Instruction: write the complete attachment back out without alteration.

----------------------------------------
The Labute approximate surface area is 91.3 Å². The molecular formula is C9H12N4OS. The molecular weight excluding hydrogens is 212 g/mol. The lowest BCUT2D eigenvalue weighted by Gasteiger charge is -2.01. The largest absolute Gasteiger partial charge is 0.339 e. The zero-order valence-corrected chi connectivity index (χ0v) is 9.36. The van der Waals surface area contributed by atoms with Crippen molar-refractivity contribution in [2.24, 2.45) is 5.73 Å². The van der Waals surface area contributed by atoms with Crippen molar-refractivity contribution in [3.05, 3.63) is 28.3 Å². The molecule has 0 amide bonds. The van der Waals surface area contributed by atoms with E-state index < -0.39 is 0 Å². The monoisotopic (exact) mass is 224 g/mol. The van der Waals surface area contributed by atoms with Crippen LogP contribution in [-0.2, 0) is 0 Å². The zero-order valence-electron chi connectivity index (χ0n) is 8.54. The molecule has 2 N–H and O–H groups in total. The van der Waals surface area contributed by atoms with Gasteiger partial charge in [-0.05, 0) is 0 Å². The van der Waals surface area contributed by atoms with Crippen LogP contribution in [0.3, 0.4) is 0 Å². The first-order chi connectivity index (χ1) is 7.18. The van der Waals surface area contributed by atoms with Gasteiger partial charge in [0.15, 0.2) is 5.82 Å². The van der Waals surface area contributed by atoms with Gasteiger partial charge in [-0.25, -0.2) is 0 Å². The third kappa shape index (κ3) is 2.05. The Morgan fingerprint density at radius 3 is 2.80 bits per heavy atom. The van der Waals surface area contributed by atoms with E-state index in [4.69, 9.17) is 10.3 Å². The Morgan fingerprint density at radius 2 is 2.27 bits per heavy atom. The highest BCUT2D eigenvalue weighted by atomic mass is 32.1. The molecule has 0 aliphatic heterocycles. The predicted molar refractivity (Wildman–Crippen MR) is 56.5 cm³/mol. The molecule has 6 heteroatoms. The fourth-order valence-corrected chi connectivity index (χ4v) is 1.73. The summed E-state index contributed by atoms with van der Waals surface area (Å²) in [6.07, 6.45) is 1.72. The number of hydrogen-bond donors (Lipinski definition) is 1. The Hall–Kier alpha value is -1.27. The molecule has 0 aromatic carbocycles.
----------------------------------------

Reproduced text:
The Labute approximate surface area is 91.3 Å². The molecular formula is C9H12N4OS. The molecular weight excluding hydrogens is 212 g/mol. The lowest BCUT2D eigenvalue weighted by Gasteiger charge is -2.01. The largest absolute Gasteiger partial charge is 0.339 e. The zero-order valence-corrected chi connectivity index (χ0v) is 9.36. The van der Waals surface area contributed by atoms with Crippen molar-refractivity contribution in [2.24, 2.45) is 5.73 Å². The van der Waals surface area contributed by atoms with Crippen molar-refractivity contribution in [3.05, 3.63) is 28.3 Å². The molecule has 0 amide bonds. The van der Waals surface area contributed by atoms with E-state index < -0.39 is 0 Å². The monoisotopic (exact) mass is 224 g/mol. The van der Waals surface area contributed by atoms with Crippen LogP contribution in [-0.2, 0) is 0 Å². The zero-order valence-electron chi connectivity index (χ0n) is 8.54. The molecule has 2 N–H and O–H groups in total. The van der Waals surface area contributed by atoms with Gasteiger partial charge in [-0.05, 0) is 0 Å². The van der Waals surface area contributed by atoms with Crippen LogP contribution in [0.3, 0.4) is 0 Å². The first-order chi connectivity index (χ1) is 7.18. The van der Waals surface area contributed by atoms with Gasteiger partial charge in [0.15, 0.2) is 5.82 Å². The van der Waals surface area contributed by atoms with Gasteiger partial charge in [-0.25, -0.2) is 0 Å². The third kappa shape index (κ3) is 2.05. The Morgan fingerprint density at radius 3 is 2.80 bits per heavy atom. The van der Waals surface area contributed by atoms with E-state index in [4.69, 9.17) is 10.3 Å². The Morgan fingerprint density at radius 2 is 2.27 bits per heavy atom. The highest BCUT2D eigenvalue weighted by atomic mass is 32.1. The molecule has 0 aliphatic heterocycles. The predicted molar refractivity (Wildman–Crippen MR) is 56.5 cm³/mol. The molecule has 6 heteroatoms. The fourth-order valence-corrected chi connectivity index (χ4v) is 1.73. The summed E-state index contributed by atoms with van der Waals surface area (Å²) in [6.07, 6.45) is 1.72. The number of hydrogen-bond donors (Lipinski definition) is 1. The Hall–Kier alpha value is -1.27. The molecule has 0 aromatic carbocycles.